Archaeologists in Kenya have discovered a series of stone tools that are the oldest to date. At an estimated 3.3 million years old, they are older than the known remains of the genus Homo by 700,000 years. Previously, it was believed that Homo began using tools first, but this discovery has now called that notion into question.

The tools are believed to have been used for cutting flakes off stones to create sharper edges. They are so distinct that they have been named the Lomekwian, after the Lomekwi 3 site where they were discovered in West Turkana, Kenya. 

Image via The Verge. . Image 1.Image via The Verge.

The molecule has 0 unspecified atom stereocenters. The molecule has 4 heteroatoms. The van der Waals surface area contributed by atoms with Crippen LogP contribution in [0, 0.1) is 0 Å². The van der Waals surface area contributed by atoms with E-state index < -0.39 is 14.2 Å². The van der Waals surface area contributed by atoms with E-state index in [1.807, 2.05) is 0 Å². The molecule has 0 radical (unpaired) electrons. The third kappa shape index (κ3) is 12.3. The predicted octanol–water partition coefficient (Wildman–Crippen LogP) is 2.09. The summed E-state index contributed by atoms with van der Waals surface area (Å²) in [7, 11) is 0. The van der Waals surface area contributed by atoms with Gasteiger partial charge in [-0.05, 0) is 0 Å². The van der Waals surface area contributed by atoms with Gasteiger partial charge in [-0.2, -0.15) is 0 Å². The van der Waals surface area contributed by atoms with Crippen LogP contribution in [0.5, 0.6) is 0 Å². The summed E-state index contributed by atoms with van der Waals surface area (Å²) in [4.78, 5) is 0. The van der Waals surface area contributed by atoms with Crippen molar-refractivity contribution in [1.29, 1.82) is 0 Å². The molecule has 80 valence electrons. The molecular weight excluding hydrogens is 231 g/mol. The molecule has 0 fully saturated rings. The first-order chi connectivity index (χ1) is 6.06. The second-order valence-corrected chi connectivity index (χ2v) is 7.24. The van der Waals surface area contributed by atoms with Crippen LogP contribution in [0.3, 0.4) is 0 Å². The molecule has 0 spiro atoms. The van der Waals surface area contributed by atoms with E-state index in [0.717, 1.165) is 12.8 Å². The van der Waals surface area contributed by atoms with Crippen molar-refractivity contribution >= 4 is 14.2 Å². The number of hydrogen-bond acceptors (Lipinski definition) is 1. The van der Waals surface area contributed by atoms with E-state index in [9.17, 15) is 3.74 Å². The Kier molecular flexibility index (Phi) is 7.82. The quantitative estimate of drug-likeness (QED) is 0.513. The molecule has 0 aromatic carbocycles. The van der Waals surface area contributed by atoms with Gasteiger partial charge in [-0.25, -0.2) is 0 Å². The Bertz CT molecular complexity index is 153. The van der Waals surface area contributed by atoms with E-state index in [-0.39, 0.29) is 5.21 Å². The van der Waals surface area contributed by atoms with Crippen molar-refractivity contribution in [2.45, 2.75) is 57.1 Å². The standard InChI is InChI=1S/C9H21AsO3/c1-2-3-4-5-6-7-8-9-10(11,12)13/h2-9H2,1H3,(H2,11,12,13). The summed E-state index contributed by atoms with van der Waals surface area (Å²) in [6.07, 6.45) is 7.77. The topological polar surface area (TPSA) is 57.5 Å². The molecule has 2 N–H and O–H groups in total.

Several anthropologists believe that this discovery is a "game changer," and will force us to reexamine the timeline of our evolution as a species. Jason Lewis, the co-author of the original paper, believes that there are even older tools still out that have yet to be found.

The genus Homo, which emerges later than the tools, includes early humans who had larger brains, ate more meat, and began developing language. The discovery means that they were not the first group to use tools.